Aliens are a fashion nightmare: http://tinyurl.com/cbt84z

  3. Joe Trip March 12th, 2009 4:38 pm

    For some of the Best Dressed Aliend (including a far-out Michael Jackson), check out:


  4. Dante March 12th, 2009 4:51 pm

    Nicely done. Interesting, amusing, and thorough. In the interest of accuracy, I want to point out that the astrological symbol shown on the alien garb in the Alley Oop panel does not represent Venus as cited. Rather, it is the astrological symbol for Earth.

  5. DavidBoring (Christian B.) March 12th, 2009 5:11 pm

    ein kleiner überblick über die schlechtgekleidetsten aliens: http://tinyurl.com/cbt84z

  6. mmustapic (mmustapic) March 12th, 2009 5:35 pm

    worst dressed aliens http://is.gd/n4KX

  7. Nath_Bayley (Nath_Bayley) March 12th, 2009 5:52 pm
  8. brunogaliza (Bruno Galiza) March 12th, 2009 6:25 pm

    Hahahaha. Crítica à moda alienígena. http://tinyurl.com/cbt84z Vi no @boingboing

  9. […] Worst Dressed Grays List hay una lista ilustrada de los alienígenas peor vestidos de la historia, al menos tal y como los […]

  10. […] Worst Dressed Grays List hay una lista ilustrada de los alienígenas peor vestidos de la historia, al menos tal y como los […]

  11. NotasD March 12th, 2009 8:15 pm

    Los alienígenas peor vestidos de la historia…

    El look niño del coro. En la cultura OVNI el mejor ejemplo es el de la abducción de David Stephens en 1975……

  12. SPACEchannel (SPACEchannel) March 12th, 2009 9:39 pm

    Worst-Dressed Aliens.

  13. […] fotográfica de los alienigenas peor vestidos de la historia. Enlace: forgetomori.com/2009/ufos/worst-dressed-grays-list/ sin comentarios en: ocio, friqui karma: 13 etiquetas: alienigenas, vestidos, historia votos […]

  14. joetrip (joetrip) March 12th, 2009 11:27 pm

    Checking out the Worst Dressed Aliens here:
    and the best dressed aliens here:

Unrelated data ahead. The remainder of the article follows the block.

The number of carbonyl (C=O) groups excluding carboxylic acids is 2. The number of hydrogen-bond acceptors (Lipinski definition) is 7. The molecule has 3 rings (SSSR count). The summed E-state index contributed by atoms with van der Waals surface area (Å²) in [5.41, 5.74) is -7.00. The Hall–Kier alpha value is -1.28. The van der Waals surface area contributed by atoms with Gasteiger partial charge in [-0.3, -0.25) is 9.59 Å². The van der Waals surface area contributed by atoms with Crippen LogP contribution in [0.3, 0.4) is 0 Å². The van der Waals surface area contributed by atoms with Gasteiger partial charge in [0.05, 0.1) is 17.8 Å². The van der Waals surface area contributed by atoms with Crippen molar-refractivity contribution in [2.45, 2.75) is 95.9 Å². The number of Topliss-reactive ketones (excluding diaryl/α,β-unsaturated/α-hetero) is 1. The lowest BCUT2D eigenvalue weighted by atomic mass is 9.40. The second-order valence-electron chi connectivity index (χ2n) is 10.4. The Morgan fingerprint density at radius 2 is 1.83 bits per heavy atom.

see pg34

  15. silentinfinite (Abigail) March 13th, 2009 7:46 am

    Aliens in turtlenecks? http://tinyurl.com/cbt84z

  16. laurie pink March 13th, 2009 10:04 am

    The Starship Invaders look is also used in the UK children’s edu-ma-tainment programme for schools The Boy From Space.

    One in the Look & Read series that most British youngsters my age (um, nearly 30) will remember with a mixture of fondness and trepidation (Wordy, a key player in every series, was quite a troubling-looking floating orange head and torso, covered in computer keys. Like an uber-literate version of He-Man’s drifty wizard friend, Orco)

    The eponymous Boy From Space was named Peep peep by the children who discovered in him (yes, really), and wrote cryptic messages that made no sense.

    It turns out his race learned to read & write English from the warning on an inside-out clear plastic bag; and the main characters weren’t quite bright enough to realise that “regnad” is danger spelled backwards.

    Pics from

    BBC Cult Classics page

    Insanity & Beyond Blog

  17. Narfmaster (Alex M / Narfmaster) March 13th, 2009 1:39 pm

    Greys still freak me out. http://tinyurl.com/cbt84z

  18. BonDean (Bonnie Dean) March 13th, 2009 3:19 pm

    Call the fashion police! Worst-dressed ETs: http://tinyurl.com/cbt84z

  19. Asgard Oberon March 13th, 2009 9:38 pm

    don’t knock ‘Starship Invasion’. it’s pretty awesome movie. you can watch it here:


  20. Les liens du dimanche #15 | ufofu March 15th, 2009 5:28 am

    […] Forgetomori a sorti un dossier sur les ETs les plus mal habillés […]

  21. Mat March 15th, 2009 9:21 am

    The modus operandi of the 1982 Space Soldiers who controlled Bigfoot bears remarkable similarity to the Aliens from the season 3 episode 17 – Feb 1976 episode of the Six Million Dollar Man “The Secret of Bigfoot”. They forced Bigfoot (Andre the Giant) to attack Steve Austin with the ominous threat of “Sasquatch attack, or you know what will happen to Shalon” (Stephanie Powers).

  22. dansdata (Daniel Rutter) March 15th, 2009 3:04 pm

    http://tinyurl.com/cbt84z The ones in Stargate were, of course, always decently naked.

  23. Leslie_ (Leslie) March 16th, 2009 9:19 am

    worst dressed aliens http://tinyurl.com/cbt84z

  24. […] Poorly Dressed Aliens […]

  25. […] element from ufology can be found years before in science fiction. Some examples, however, can be quite impressive, and the Amazing Stories illustration foretelling later Nazi UFOs tales is clearly one of […]

  26. Worst-dressed aliens | Gareth W. Davies June 16th, 2010 10:29 pm

    […] Worst Dressed Grays List […]

  27. Worst-dressed aliens December 7th, 2010 12:29 pm

    […] Worst Dressed Grays List   If you enjoyed this article, please consider sharing it! […]

  28. tops August 26th, 2011 6:19 pm

    hmmm…I beg to differ with this article. I believe there is something to the UFO and close encounter phenomenon just from reading a large composite of data but the waters are a little muddied. This is due to the clandestine behavior of the actual occupants or abductors.

    Comparing a handful of cases to sci-fi movies is a little deceiving because you’re only tapping the surface.

    See more ET Data here: